Basal cancer cell survival involves JNK2 suppression of a novel JNK1/c-Jun/Bcl-3 apoptotic network

Ahmed, Shafiq and Milner, J (2009) Basal cancer cell survival involves JNK2 suppression of a novel JNK1/c-Jun/Bcl-3 apoptotic network. PLoS ONE, 4 (10).

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Abstract

BACKGROUND:

The regulation of apoptosis under basal (non-stress) conditions is crucial for normal mammalian development and also for normal cellular turnover in different tissues throughout life. Deficient regulation of basal apoptosis, or its perturbation, can result in impaired development and/or disease states including cancer. In contrast to stress-induced apoptosis the regulation of apoptosis under basal conditions is poorly understood. To address this issue we have compared basal- and stress-induced apoptosis in human epithelial cells of normal and cancerous origins. For this purpose we focussed our study on the opposing pro-apoptotic JNK/anti-apoptotic NFkappaB pathways.
METHODOLOGY/PRINCIPAL FINDINGS:

Combinatorial RNAi plus gene knockout were employed to access and map basal regulatory pathways of apoptosis. Follow-on, in-depth analyses included exogenous expression of phosphorylation mutants and chromatin immunoprecipitation. We demonstrate that basal apoptosis is constitutively suppressed by JNK2 in a range of human cancer cell lines. This effect was not observed in non-cancer cells. Silencing JNK2 by RNAi resulted in JNK1-dependent apoptosis of cancer cells via up-regulation of the AP-1 factor c-Jun. Unexpectedly we discovered that JNK1 and c-Jun promote basal apoptosis in the absence of "activating phosphorylations" typically induced by stress. Hypo-phosphorylated c-Jun accumulated to high levels following JNK2 silencing, auto-regulated its own expression and suppressed expression of Bcl-3, an unusual IkappaB protein and regulator of NFkappaB. Basal apoptosis was mediated by components of the TNFalpha response pathway but was mechanistically distinct from TNFalpha-induced apoptosis.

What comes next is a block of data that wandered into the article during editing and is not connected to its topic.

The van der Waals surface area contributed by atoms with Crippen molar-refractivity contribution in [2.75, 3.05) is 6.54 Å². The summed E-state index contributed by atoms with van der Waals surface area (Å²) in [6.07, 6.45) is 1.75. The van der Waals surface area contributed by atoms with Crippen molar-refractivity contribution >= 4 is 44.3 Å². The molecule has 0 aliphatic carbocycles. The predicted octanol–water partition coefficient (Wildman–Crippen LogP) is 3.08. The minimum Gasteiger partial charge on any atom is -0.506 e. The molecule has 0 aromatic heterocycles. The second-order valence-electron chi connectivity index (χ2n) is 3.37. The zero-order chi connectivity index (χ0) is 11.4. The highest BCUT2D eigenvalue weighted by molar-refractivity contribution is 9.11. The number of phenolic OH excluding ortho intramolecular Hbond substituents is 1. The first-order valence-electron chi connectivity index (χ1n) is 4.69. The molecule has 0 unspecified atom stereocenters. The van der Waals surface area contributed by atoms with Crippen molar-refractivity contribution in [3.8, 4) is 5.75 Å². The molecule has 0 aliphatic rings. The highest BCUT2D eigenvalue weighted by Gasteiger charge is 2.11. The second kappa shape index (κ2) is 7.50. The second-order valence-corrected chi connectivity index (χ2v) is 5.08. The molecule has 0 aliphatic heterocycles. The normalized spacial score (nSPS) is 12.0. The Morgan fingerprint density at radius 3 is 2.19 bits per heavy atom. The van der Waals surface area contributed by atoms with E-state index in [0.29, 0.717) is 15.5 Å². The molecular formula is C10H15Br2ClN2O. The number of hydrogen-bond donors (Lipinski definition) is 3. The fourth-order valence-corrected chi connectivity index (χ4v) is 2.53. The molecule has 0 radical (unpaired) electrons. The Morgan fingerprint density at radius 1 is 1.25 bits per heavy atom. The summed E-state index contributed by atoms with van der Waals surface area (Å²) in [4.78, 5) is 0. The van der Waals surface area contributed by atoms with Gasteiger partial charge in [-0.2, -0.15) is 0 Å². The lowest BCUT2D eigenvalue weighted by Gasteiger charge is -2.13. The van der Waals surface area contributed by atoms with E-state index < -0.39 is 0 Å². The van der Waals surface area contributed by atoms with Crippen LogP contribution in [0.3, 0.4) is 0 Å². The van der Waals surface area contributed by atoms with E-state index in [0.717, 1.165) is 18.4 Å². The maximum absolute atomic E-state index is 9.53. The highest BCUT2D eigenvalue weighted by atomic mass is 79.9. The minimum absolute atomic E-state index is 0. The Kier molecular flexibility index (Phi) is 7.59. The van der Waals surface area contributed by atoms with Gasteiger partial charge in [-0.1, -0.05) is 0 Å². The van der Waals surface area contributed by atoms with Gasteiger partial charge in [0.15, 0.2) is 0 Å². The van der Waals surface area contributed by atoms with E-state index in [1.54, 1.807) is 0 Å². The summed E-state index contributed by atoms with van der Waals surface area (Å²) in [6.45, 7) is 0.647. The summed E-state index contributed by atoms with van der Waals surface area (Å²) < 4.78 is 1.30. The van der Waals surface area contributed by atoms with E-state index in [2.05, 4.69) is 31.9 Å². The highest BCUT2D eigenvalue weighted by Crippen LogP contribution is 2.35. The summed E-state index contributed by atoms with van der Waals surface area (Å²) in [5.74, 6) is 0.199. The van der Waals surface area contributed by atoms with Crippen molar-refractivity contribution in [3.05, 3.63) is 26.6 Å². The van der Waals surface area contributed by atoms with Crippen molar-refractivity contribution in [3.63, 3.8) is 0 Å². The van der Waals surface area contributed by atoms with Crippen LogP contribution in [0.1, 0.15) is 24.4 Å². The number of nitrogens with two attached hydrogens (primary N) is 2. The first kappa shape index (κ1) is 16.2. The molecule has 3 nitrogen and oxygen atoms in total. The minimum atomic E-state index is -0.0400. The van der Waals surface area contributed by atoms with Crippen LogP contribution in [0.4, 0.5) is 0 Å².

CONCLUSIONS/SIGNIFICANCE:

Our results demonstrate that mechanistically distinct pathways operate to regulate apoptosis in mammalian cells under basal (physiological) versus stress-induced conditions. We also describe a novel apoptotic network which governs the basal survival of cancer cells. Such information is crucial for understanding normal cellular turnover during mammalian development and subsequently throughout life. This information also opens new avenues for therapeutic intervention in human proliferative disease states including cancer.

Item Type: Article
Subjects: Sciences
Divisions: Faculty of Applied Sciences
Faculty of Applied Sciences > Department of Pharmacy Health and Wellbeing
Health Sciences and Wellbeing Beacon
Depositing User: Paula Normington
Date Deposited: 17 Feb 2016 12:33
Last Modified: 17 Feb 2016 12:33
URI: http://sure.sunderland.ac.uk/id/eprint/6012

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